To find out the needs of a sick person, first you must ask important questions and then examine them carefully. You should look for signs and symptoms that help you tell how ill the person is and what kind of sickness they may have.
Always examine the person where there is good light, preferably in the sunlight never in a dark room. There are certain basic things to ask and to look for in anyone who is sick. These include things the sick person feels or reports (symptoms), as well as things you notice on examining them.
These signs can be especially important in babies and persons unable to talk. In this article the word ‘signs’ is used for both symptoms and signs.
When you examine a sick person, write down your findings and keep them for the health worker in case they are needed .
QUESTIONS TO ASK
Start by asking the person about their sickness. Be sure to ask the following:
1: What bothers you most right now? What makes you feel better or
2: How and when did your sickness begin?
3:Have you had this same trouble before, or has anyone else in your family or neighborhood had it?
Continue with other questions in order to learn the details of the illness.
For example, if the sick person has a pain, ask them:
Where does it hurt? (Ask her to point to the exact place with one finger.)
Does it hurt all the time, or off and on? What is the pain like? (sharp? dull? burning?) Can you sleep with the pain? If the sick person is a baby who still does not talk, look for signs of pain.
Notice their movements and how they cry. (For example, a child with an ear ache sometimes rubs the side of his head or pulls at his ear.)
like many of the organisms that cause infections, are so small you cannot see them without a microscope—an instrument that makes tiny things look bigger.
Viruses are even smaller than bacteria. Antibiotics (penicillin, tetracycline, etc.) are medicines that help cure certain illnesses caused by bacteria.
Antibiotics have no effect on illnesses caused by most viruses, such as colds, flu, mumps, chickenpox, etc.
Do not treat virus infections with antibiotics. They will not help
and may be harmful
EXAMPLES OF INFECTIOUS DISEASES
colds, flu, measles, from someone who is aspirin and other mumps, chickenpox, sick, through the painkillers (Medicines infantile paralysis, air, by coughing. like antibiotics do not virus diarrhea flies, etc. fight viruses effectively.) rabies animal bites Vaccinations prevent warts touch some virus infections.
HIV body fluids of someone infected get inside Antiretroviral another medicines fight HIV. person´s body ringworm sulfur and vinegar
fungus athlete’s foot by touch or from ointments: undecylenic,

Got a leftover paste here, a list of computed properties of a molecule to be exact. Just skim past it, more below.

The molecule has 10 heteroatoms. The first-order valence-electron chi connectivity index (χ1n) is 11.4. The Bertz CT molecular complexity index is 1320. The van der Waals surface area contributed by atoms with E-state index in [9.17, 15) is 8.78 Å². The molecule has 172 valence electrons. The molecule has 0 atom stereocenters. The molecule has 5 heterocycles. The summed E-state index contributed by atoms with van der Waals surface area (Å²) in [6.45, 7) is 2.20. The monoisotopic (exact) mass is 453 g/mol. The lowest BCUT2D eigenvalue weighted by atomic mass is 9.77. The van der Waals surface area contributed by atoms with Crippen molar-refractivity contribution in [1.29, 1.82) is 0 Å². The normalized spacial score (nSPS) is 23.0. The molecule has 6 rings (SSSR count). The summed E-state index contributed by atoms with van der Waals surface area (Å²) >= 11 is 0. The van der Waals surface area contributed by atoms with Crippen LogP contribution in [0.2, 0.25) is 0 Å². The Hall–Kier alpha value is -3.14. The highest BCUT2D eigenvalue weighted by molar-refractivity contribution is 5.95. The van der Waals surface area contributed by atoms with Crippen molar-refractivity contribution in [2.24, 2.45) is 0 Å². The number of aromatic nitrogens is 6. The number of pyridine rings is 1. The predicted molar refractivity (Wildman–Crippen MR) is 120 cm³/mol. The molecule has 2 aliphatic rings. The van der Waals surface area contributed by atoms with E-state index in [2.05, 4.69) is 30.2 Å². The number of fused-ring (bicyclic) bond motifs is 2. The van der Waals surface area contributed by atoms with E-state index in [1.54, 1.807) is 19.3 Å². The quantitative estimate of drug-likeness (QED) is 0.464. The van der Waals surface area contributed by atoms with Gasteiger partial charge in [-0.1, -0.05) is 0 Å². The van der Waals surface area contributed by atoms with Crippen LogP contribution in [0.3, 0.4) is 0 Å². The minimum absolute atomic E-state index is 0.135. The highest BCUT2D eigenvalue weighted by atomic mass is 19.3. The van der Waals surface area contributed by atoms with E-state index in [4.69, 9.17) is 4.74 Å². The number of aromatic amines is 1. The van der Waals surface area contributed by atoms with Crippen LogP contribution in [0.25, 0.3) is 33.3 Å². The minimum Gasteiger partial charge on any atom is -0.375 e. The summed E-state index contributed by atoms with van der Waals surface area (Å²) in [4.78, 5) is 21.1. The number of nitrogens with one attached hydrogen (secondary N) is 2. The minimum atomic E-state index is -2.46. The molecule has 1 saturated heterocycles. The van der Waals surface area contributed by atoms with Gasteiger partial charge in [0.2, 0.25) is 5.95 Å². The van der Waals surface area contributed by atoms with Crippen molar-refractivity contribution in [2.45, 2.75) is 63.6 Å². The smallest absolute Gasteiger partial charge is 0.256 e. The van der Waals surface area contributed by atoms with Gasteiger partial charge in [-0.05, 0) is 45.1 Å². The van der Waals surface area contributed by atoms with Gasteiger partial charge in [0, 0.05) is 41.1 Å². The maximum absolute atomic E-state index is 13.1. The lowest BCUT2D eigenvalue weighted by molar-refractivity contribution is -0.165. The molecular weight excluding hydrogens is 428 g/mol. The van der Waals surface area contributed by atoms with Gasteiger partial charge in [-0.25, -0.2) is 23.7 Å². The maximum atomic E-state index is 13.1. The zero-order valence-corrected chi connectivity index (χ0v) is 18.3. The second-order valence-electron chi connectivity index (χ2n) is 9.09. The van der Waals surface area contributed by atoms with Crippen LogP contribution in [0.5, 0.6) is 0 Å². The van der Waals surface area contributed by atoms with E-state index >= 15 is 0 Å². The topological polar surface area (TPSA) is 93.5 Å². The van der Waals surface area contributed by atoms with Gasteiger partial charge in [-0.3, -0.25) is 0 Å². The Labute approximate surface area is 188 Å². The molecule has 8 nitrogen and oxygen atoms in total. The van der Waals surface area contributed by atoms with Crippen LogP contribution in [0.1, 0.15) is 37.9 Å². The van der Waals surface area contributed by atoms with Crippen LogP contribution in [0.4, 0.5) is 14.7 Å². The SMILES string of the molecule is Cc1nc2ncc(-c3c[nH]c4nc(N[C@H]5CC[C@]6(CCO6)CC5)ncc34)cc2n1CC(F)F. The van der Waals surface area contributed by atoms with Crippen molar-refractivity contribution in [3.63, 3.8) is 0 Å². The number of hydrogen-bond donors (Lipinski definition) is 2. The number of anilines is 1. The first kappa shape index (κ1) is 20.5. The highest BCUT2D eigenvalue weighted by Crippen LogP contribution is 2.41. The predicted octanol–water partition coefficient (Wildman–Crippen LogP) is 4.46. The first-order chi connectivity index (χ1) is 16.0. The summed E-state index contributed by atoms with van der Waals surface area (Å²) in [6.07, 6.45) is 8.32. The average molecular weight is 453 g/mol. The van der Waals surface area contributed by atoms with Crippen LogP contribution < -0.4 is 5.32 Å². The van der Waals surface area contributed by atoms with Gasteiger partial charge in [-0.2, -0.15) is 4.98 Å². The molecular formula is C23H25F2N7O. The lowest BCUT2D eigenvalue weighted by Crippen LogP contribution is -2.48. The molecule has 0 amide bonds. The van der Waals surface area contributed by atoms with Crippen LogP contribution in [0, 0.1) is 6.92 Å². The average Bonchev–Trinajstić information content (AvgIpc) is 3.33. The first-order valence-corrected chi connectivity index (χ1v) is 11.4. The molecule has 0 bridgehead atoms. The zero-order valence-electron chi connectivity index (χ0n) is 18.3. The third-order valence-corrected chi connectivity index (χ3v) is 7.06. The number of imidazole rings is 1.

jock itch clothing benzoic, salicylic acid griseofulvin
In the gut: worms feces-to-mouth different specific
internal parasites amebas (dysentery) lack of cleanliness medicines
A BETTER WAY TO STAY HEALTHY
Foods with fiber. The healthiest and most gentle way to have softer, more frequent stools is to drink a lot of water and to eat more foods with lots of natural fiber, or ‘roughage’ like cassava, yam, or bran (wheat husks) and other whole grain cereals
Eating plenty of fruits and vegetables also helps. People who traditionally eat lots of food with natural fiber suffer much less from piles, constipation, and cancer of the gut than do people who eat a lot of refined ‘modern’ foods.For better bowel habits, avoid refined foods and eat foods prepared from unpolished or unrefined grains.
The tassels or ‘silk’ from an ear of maize A tea made from corn silk makes a person pass
This can help reduce swelling of the feet—especially in pregnant women Boil a large handful of corn silk in water and
drink 1 or 2 glasses. It is not dangerous.
A drink made from garlic can often get rid of pinworms.
Chop finely, or crush, 4 cloves of garlic and mix with 1 glass
of liquid (water, juice, or milk).
Dosage: Drink 1 glass daily for 3 weeks.
To treat vaginal infections with garlic,
Many plants have curative powers. Some of the best modern medicines are made
from wild herbs.
Nevertheless, not all ‘curative herbs’ people use have medical value… and those
that have are sometimes used the wrong way. Try to learn about the herbs in your area
and find out which ones are worthwhile.
CAUTION! Some medicinal herbs are very poisonous if taken in more
than the recommended dose. For this reason it is often safer to use
modern medicine, since the dosage is easier to control.
Here are a few examples of plants that can be useful if used correctly:
ANGEL’S TRUMPET (Datura arborea)
The leaves of this and certain other members of the
nightshade family contain a drug that helps to calm
intestinal cramps, stomach-aches, and even gallbladder
Grind up 1 or 2 leaves of Angel’s Trumpet and soak
them for a day in 7 tablespoons (100 ml.) of water.
Dosage: Between 10 and 15 drops every 4 hours (adults only).
WARNING: Angel’s Trumpet is very poisonous if you take more
than the recommended dose.
CARDON CACTUS (Pachycerius pectin-aboriginum)
Cactus juice can be used to clean wounds when there is no
boiled water and no way to get any.
Cardon cactus also helps stop a wound from bleeding, because the juice makes the cut blood vessels squeeze shut. Cut a piece of the cactus
with a clean knife and press it firmly against the wound.
When the bleeding is under control, tie a piece of the cactus to the wound with a strip of cloth. After 2 or 3 hours, take off the cactus and clean the wound with boiled water and soap.
There are more instructions on how to care for wounds and control bleeding in a later post.
You should remember always to consult a medical doctor before trying any of these remedies.
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